In hiring Barry Bonds as their hitting coach earlier this month, the Miami Marlins brought back to the dugout one of the sport's all-time great players, a guy who is known as much for his hitting prowess as he is for allegations of PED use. Now the Nationals will see Bonds quite often each year as members of the NL East division.
Despite Bonds' reputation among many fans of baseball as an alleged cheater, he still remains a popular figure in the sport. And his presence on the Marlins is something several Nats players are looking forward to as competitors and students of the game.
"They're lucky. That's the best hitter I've ever seen in my life," Bryce Harper said.
"He is somebody that mentally just had it. Every time he got into that box, it was just impressive to see. When I was younger I didn't really know much about it, how he was so good at walks and seeing pitches and stuff like that. But the older i've got, I've been able to see that. It's incredible what he did in this game and to see mentally what he did against pitchers. How he did it, how he walked, if he got one pitch then he hit it a mile. They're very lucky to be able to learn from somebody that. The Marlins are definitely fortunate and good for him to get back in the game."
Jayson Werth actually played against Bonds early in his career when he was with the Los Angeles Dodgers. He is happy to see the seven-time MVP back in baseball with a full-time gig.
"It's exciting. He was one of my favorite players growing up before I got to the big leagues and then obviously playing against him was pretty special. I saw some pretty cool things. I've got some pretty cool Barry Bonds stories. Having him back in the game and in the division, it will be fun to see him. He's another guy you like playing against. He's a worthy adversary, as I call it. Obviously his numbers and what he did in the game speak for themselves. I'm a fan of him. I've been a fan of Barry Bonds and always will be," Werth explained.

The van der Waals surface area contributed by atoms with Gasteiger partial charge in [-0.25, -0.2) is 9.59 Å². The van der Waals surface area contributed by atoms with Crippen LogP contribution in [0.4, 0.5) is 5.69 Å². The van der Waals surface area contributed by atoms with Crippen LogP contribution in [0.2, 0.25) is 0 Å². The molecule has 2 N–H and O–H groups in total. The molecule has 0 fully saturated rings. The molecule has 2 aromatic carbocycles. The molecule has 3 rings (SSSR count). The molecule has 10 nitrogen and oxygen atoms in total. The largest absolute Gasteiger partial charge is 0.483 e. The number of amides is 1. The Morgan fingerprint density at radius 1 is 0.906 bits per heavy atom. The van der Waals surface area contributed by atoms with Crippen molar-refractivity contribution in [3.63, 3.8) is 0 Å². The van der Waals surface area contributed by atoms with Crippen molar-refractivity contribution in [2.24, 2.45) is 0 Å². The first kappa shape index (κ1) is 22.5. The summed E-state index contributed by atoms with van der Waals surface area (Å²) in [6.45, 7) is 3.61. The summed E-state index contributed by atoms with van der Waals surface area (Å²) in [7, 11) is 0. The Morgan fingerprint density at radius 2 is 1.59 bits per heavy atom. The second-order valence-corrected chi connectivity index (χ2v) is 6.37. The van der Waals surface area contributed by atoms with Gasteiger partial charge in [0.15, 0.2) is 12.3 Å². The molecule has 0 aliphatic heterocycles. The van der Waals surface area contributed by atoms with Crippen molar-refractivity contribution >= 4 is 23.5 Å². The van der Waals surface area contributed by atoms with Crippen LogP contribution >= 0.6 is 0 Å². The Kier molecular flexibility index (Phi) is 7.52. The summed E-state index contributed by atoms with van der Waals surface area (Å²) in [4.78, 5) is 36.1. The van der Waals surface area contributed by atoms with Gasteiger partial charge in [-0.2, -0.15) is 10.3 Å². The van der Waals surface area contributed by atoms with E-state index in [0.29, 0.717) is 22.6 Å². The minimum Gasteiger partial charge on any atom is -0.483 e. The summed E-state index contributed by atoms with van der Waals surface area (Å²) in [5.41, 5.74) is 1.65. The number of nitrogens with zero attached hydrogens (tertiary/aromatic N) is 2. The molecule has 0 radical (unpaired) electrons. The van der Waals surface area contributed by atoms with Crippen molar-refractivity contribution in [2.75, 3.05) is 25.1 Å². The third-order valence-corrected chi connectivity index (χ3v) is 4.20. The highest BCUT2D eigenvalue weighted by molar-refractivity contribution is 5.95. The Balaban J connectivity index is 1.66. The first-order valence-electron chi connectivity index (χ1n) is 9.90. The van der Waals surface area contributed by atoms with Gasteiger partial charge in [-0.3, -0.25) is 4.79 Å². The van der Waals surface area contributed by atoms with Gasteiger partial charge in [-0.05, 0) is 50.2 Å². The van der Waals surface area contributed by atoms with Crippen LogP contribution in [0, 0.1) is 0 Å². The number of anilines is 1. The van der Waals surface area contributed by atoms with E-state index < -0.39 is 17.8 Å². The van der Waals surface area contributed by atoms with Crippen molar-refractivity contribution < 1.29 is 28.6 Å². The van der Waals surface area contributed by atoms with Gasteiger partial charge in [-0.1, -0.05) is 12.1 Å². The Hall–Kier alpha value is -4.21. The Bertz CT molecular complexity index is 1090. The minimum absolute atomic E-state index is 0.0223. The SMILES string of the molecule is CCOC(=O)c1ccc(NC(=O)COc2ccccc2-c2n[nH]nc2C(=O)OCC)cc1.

Werth ended up sharing one of those stories he alluded to:
"I've got two really good ones, so I'll give you one. We go in there for a four-game series in  when we were with the Dodgers and we were in a pennant race where it came down to the second-to-last day of the season. Huge rivalry, obviously. We go in there for four games and our manager, Jim Tracy, he was adamant that we were not going to throw him a strike. So, for the first two games he didn't see a strike. He got intentionally walked and walked. The third day he didn't play. And then the fourth day, it was either his third or fourth at-bat, so he hasn't seen a strike in four days, right? Not one. I think it was a 1-0 count and he took the first strike he saw for a homer into the bay. It was impressive. That was one of the more impressive things I've seen. I don't even know if it was a strike, but he still hit it out. I saw him when I was coming into the league and he was going out, but he was still Barry Bonds when I played against him. He was good."